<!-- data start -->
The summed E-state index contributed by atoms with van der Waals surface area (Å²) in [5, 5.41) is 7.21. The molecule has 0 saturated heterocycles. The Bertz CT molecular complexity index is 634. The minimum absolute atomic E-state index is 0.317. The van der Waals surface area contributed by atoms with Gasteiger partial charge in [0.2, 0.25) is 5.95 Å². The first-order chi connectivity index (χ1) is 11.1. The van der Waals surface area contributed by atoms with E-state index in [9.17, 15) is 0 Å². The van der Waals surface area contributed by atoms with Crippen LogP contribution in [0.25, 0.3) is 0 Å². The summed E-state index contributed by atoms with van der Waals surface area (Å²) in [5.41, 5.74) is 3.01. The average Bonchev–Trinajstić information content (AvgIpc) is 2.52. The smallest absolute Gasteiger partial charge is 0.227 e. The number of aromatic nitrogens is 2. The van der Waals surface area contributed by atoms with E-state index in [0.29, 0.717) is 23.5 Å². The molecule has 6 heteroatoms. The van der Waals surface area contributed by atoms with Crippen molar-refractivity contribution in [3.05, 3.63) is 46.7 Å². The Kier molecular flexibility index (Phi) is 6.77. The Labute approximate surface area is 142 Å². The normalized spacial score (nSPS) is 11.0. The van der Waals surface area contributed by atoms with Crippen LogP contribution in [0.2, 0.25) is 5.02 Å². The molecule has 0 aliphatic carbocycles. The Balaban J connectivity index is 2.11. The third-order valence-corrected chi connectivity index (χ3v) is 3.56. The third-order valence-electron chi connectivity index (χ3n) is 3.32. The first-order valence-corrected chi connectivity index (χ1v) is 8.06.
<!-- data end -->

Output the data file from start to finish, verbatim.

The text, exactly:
The summed E-state index contributed by atoms with van der Waals surface area (Å²) in [5, 5.41) is 7.21. The molecule has 0 saturated heterocycles. The Bertz CT molecular complexity index is 634. The minimum absolute atomic E-state index is 0.317. The van der Waals surface area contributed by atoms with Gasteiger partial charge in [0.2, 0.25) is 5.95 Å². The first-order chi connectivity index (χ1) is 11.1. The van der Waals surface area contributed by atoms with E-state index in [9.17, 15) is 0 Å². The van der Waals surface area contributed by atoms with Crippen LogP contribution in [0.25, 0.3) is 0 Å². The summed E-state index contributed by atoms with van der Waals surface area (Å²) in [5.41, 5.74) is 3.01. The average Bonchev–Trinajstić information content (AvgIpc) is 2.52. The smallest absolute Gasteiger partial charge is 0.227 e. The number of aromatic nitrogens is 2. The van der Waals surface area contributed by atoms with E-state index in [0.29, 0.717) is 23.5 Å². The molecule has 6 heteroatoms. The van der Waals surface area contributed by atoms with Crippen molar-refractivity contribution in [3.05, 3.63) is 46.7 Å². The Kier molecular flexibility index (Phi) is 6.77. The Labute approximate surface area is 142 Å². The normalized spacial score (nSPS) is 11.0. The van der Waals surface area contributed by atoms with Crippen LogP contribution in [0.2, 0.25) is 5.02 Å². The molecule has 0 aliphatic carbocycles. The Balaban J connectivity index is 2.11. The third-order valence-corrected chi connectivity index (χ3v) is 3.56. The third-order valence-electron chi connectivity index (χ3n) is 3.32. The first-order valence-corrected chi connectivity index (χ1v) is 8.06.